Suspicious minds

I often end up eating supper in front of a late night episode of ‘Law and Order’ or ‘CSI’ – not ideal given all those autopsies.

Mobile phones have become intrinsic to the plots: not just for the characters to contact each other, but tracing calls, connecting witnesses, and even locating suspects by triangulating their signals. Last weekend, we went to see ‘Duplicity’: good film, great plot – and impossible without mobile phones. No wonder Orange sponsor the movies.

My mobile isn’t very fancy. But in my life as in the films, it’s become indispensible. If I pop out to post a letter, I take my keys – and my phone. That’s my choice. The dramas feature mobiles as potential accessories to crime: drug dealers’ throwaway phones, illicit photos, even bomb triggers. It never occurred to me that not having a phone might be suspicious.

Then I read this piece by David Mery (a fellow supporter of NO2ID), reporting two cases where not carrying a mobile was given as grounds for arrest. In Germany, an arrest warrant for Andrej Holm said “The fact that he – allegedly intentionally – did not take his mobile phone with him to a meeting is considered as ‘conspiratorial behavior’.”

And in France a group of students were arrested because, as the Interior Minister said, “They have adopted the method of clandestinity. They never use a mobile phone. They managed to have, in the village of Tarnac, friendly relations with people who could warn them of the presence of strangers.”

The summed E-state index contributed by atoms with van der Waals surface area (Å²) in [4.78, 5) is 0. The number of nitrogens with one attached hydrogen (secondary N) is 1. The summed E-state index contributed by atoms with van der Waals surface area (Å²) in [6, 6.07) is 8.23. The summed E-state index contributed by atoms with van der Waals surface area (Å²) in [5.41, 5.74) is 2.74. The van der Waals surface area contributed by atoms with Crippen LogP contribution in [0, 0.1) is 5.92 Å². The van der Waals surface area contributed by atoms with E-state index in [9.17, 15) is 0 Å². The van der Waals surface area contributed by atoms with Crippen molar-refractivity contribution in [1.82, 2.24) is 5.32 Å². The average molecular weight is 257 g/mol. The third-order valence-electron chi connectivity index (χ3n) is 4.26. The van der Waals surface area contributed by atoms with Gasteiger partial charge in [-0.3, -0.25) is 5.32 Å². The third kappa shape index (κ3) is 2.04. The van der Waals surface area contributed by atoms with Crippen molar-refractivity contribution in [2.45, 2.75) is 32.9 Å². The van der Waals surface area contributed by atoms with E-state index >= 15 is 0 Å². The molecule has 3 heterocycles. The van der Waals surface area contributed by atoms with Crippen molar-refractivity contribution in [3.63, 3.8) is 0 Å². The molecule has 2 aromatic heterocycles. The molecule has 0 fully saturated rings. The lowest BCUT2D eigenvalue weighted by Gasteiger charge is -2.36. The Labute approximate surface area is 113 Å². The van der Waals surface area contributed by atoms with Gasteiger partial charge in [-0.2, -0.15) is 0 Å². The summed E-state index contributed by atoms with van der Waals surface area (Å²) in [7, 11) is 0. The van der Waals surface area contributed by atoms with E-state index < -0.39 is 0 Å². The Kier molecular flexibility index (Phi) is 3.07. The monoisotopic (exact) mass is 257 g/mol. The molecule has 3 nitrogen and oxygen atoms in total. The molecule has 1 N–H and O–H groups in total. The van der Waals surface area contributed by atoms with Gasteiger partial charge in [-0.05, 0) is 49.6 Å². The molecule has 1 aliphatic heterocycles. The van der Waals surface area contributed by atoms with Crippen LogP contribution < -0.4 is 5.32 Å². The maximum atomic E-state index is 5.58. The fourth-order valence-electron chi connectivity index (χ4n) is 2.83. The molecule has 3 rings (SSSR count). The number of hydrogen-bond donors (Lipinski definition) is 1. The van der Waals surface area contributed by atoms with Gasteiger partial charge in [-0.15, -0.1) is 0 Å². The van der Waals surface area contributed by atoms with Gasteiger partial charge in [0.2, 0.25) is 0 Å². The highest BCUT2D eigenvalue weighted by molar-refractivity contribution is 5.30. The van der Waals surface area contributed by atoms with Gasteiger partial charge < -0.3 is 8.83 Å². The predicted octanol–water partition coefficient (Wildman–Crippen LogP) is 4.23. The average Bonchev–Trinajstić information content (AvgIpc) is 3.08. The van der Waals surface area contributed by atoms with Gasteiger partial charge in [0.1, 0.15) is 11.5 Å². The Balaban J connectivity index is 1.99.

In just a few years, mobiles, like TVs, are seen as a universal norm. My friends without TVs get endless hassle from the licensing authorities who seem unwilling to believe anyone can live without the box. Although with iPlayer etc, traditional TV sets are now more dispensible than ever.

David Mery, meanwhile, has his own experience of being seen as suspicious. In 2005 he was arrested for having a combination of a beard, a backpack and a laptop on the tube (geeks of the world beware). Oh, and having a mobile phone.

He has since been one of the few people to succeed in getting his DNA off the police database. In the world of ‘Law and Order’, cases are tied up within the hour. In the real world, it took David over two years to clear his name.

As he concludes, “Aren’t the Police supposed to keep tabs only on convicted criminals and individuals under investigation? So even though the Police concluded I was arrested without a cause, otherwise they would have had a duty to prosecute me, personal information remains in the Police national computer; which can be shared with Europol and Interpol, in other Police databases around the world. Isn’t a state that keeps files on innocent persons a police state?

“This gradual erosion of our fundamental liberties should be of concern to us all.”

You can sign the Lib Dem petition to take all innocent people’s DNA off the national register here.


1 Comment »

  1. David Mery said


    Thanks for the write up.

    Coincidentally, a few years ago I found in the street a cardboard ad for CSI advertising: “Carry a mobile and we can track you every second of every day.”

    You can see a pic at

    (Still haven’t watched CSI though.)

    br -d

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